My law professor is a pretty cool guy. He runs Debian GNU/Linux, has a DeCSS t-shirt, and one of his course projects involves writing (or significantly improving) articles on Wikipedia. He mentioned that he wanted a tool that would let him record his lectures, but that he couldn't find one that would record both his desktop, audio, and an external camera. So I hacked up a Python script (warning: still a work in progress, has known bugs, may do unpleasant things to your pet) to choose what devices/monitors to record from and then launch recordmydesktop recording the desktop and audio, and gstreamer recording the external video simultaneously. He thought this was pretty great, and we're going to try to record most lectures for the rest of the semester.
Ren Ng, the founder and CEO of Lytro, gave a talk about how light-field cameras work. It was pretty cool, and we all got to play with one of the Lytro cameras and some of the software after the talk.
I'm interested in what software tools to interact with these new sorts of cameras will be like. We don't have any standard formats for light-field photographs yet - it remains to be seen what optimal encoding, storage, compression, and retrieval formats will look like. I hope that Lytro will recognize that while they can (and should) build a great set of tools around their camera, they will achieve much greater accessibility and a wider market if they document their file formats. Even better would be for them to engage with the community to determine what would improve such a file format.
Keep an eye on this company; I anticipate that this technology and company will have a significant impact on the way photographs and videos are handled in the long run.
I saw Stripe posted a Capture The Flag challenge on their blog. In short: log into a server and find a way to exploit a service to extract the password for the next level. There are six levels. I made it to level04 before it was late-o-clock and I decided I needed to sleep.
Today was BEARS 2012. Good fun chatting with all manner of people about current research.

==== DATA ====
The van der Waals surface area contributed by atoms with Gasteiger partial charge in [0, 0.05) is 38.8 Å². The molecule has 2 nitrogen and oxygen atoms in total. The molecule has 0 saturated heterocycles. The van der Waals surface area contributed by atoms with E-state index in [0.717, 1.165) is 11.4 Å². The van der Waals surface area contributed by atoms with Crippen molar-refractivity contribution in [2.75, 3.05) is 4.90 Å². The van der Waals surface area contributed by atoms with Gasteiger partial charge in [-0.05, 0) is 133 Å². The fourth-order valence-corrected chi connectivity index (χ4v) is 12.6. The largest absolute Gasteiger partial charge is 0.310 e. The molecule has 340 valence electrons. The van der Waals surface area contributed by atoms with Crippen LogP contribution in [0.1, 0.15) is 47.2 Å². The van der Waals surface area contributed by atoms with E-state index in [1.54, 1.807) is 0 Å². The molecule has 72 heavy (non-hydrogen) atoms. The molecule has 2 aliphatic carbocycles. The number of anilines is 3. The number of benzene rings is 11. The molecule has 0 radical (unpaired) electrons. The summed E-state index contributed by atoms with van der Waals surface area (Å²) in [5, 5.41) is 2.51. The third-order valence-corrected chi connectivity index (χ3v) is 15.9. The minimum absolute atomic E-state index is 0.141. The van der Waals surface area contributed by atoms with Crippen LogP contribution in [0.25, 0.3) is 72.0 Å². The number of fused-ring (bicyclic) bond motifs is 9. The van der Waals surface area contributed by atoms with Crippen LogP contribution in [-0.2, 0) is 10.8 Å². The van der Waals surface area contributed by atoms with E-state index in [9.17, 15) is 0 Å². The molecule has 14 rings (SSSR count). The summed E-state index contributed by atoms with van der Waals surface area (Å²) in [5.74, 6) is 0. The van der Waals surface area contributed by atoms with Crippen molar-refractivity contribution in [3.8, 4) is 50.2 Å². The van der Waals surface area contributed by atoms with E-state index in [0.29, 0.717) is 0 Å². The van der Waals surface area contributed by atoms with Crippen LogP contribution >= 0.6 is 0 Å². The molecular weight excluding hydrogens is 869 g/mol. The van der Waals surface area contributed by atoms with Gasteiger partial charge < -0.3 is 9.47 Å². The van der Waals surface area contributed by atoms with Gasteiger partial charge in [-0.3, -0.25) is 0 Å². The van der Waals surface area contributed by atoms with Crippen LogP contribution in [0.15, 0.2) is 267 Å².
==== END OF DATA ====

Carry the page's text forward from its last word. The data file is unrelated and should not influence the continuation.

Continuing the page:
At 16:30, I dropped in on Reynold in the amplab. He told me he was going to go to a meetup in San Mateo about Spark, and then visit his friend Yuri at AeroFS. He invited me to come along. So I grabbed slices of the Zachry's pizza and followed.
The Spark talks were interesting - apparently Conviva has gotten some excellent speedups from running Spark jobs rather than Hadoop for certain analytics.
We got to Palo Alto, joined Yuri and Mark and Weihan and a professor from U of Toronto who was visiting and walked down to Coupa Cafe. The discussion was pleasant and interesting.
Ankur, Annelise, Josiah, and I participated in the Palantir Superhero Academy puzzlehunt. It was fun, and the first time I've actually hunted alongside that group (everything else up until now has been writing or playtesting!). Our teamwork was excellent, and we got 2nd place overall and 1st among student teams (they also announced the hunt on the DASH and BANG mailinglists). A great way to end a week!
We finished two hours before the wrapup, so we went back to Cory Hall and worked on our own puzzle hunt and website a bit.
Oh, and we have weekly puzzles in the Daily Cal. Check 'em out.
When I got home, I worked on the Stripe CTF some more, finishing level04 and getting some ideas . I learned how to defeat ASLR. Despite the amount of security background I have, I'd never actually written exploits for C code. It was fun.
Spent the morning and most of the afternoon finishing the last two levels of the Stripe Capture the Flag. I'm quite proud of having completed it - it was a fun challenge, and I learned some useful details of some real systems. I can write my own pickle code now. I can defeat ASLR. I can abuse the kernel to win race conditions in userspace. And I'll remember how these tricks work when I create software, and I'll try not to let my code be vulnerable to such things.
Andrew and I went to the local Asian supermarket and bought 45 pounds of rice. Also, pork sung is delicious.
I finished implementing some C to read the Wiegand protocol from my RFID reader. The trick to getting things working reliably was to buffer the entire Wiegand transfer before putting any data on the UART. Now I can read the serial number from MIFARE cards. Fun times.
It's a good thing that I finished this project, though; I really need the desk space back. Quoth Matt:
"Heh, judging from your desk, an earthquake would set you back a week finding all the teeny components and shit you had strewn about."
...which is completely true. I need to clean up my desk pronto.
I realized somewhat recently that when I'm sitting here at my desk, my hands are within one cubic meter of 8 devices running a Linux kernel. Madness.